I am very fortunate to have a very healthy, hilarious and good natured 18 month old today, who has no idea of the hell he put me through during pregnancy! I intend to let him know during his teenage years, though 😉 In all seriousness, that (him being in my life happy and healthy) is what matters most and what got me through a tough time. PUPPP is not something I would wish on my worst enemy. It felt worse than the diabetes and worse than the infection that brought on my labour. It was worse than dealing with the healing from a C-section. Itching is seriously a form of torture. Some people handle it better than others and I will be the first to admit that I was not handling it, despite my best efforts.

There is help and support out there, but it’s important to start looking early. I’m not trying to scare anyone. I’m just trying to bring awareness to it.

I found a dermatologist who dealt with a lot of pregnancy cases. I highly recommend you seek out an experienced specialist and get the ball rolling with referrals etc fast. Also, know that it isn’t your fault. We are all quick to judge these days. It’s easy to believe that a woman having a tough pregnancy must just be a Negative Nancy or probably did something to cause her condition, because it makes us feel like we have control over our own circumstances, but during pregnancy all bets are off. You can do your best and still have some hurdles to deal with. Don’t let ignorant people bring you down.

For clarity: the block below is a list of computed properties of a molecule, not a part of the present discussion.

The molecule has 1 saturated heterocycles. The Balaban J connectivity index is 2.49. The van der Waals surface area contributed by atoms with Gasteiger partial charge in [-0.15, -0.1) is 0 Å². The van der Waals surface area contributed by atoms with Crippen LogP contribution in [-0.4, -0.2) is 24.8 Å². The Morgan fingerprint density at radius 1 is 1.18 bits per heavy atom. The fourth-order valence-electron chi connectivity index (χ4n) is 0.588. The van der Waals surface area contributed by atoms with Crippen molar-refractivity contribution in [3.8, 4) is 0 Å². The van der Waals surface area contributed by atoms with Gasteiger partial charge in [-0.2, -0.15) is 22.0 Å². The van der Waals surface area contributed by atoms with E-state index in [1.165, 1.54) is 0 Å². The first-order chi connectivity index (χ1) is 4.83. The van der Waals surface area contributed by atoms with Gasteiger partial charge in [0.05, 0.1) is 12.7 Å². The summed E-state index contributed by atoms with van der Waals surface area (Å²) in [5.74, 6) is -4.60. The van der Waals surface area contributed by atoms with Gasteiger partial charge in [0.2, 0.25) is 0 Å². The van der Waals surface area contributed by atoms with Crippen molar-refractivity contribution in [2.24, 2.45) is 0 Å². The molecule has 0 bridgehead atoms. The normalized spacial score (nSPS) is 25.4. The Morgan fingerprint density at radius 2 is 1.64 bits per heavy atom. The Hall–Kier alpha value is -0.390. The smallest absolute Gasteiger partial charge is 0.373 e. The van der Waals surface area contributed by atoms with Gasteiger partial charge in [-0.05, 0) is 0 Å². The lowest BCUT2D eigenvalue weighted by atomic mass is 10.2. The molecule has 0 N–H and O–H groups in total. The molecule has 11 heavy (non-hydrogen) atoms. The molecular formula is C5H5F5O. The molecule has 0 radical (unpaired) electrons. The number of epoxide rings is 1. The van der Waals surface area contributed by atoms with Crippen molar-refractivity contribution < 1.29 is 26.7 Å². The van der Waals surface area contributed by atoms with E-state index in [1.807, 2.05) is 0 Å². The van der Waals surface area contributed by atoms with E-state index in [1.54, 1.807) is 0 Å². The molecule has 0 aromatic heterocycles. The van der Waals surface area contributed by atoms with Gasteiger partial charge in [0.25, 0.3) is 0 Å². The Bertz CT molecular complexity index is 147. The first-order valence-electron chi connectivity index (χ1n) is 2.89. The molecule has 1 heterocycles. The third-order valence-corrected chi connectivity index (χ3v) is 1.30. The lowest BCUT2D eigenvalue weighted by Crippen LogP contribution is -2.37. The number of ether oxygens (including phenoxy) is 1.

Pregnancy is stressful enough.

So please, my hope is that if you have read this you will be a proactive sufferer, in order to make your time as a beautiful (you still are) pregnant woman a little easier. If you hear of a friend or relative having this condition, I hope that you will now know just how severe it can be and treat them with the extra love and care they deserve. A great support network can make the difference between a surviving some tough times, and depression.

Feel free to share this post and PLEASE do not be in denial. No-one wants to know about the crap things that can happen when you’re pregnant, but information is power and might save you a lot of suffering (I speak from experience).

Love and light,

Kez xo

If you have experienced this, please contact me or leave a comment – I would love for you to share your stories.

This post is a part of the Blog Every Day in May challenge.



It was just one of those days.

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Do you ever have “one of those” days? The ones where strange things keep happening and you start to take it all a little personally? As a parent, I have those days on and off all the time. The exact same events could play out on any given day and you can laugh it off and think, “Well, that was hilarious! Carry on, then!” and on another day those same events can feel like utter crap, making you doubt everything you believed about yourself as a parent.

A couple of weeks ago I noticed on my twitter and facebook feeds that other baby mamas like myself were struggling from day to day. They felt awful because someone (just the one nosy person) had told them their new awesome way of getting their baby to sleep (which was working and not harming the baby at all) was wrong and would scar them for life, or they simply had one of  THOSE days where they just felt like they weren’t doing their best. This made me feel really sad. Why do we do this to ourselves?!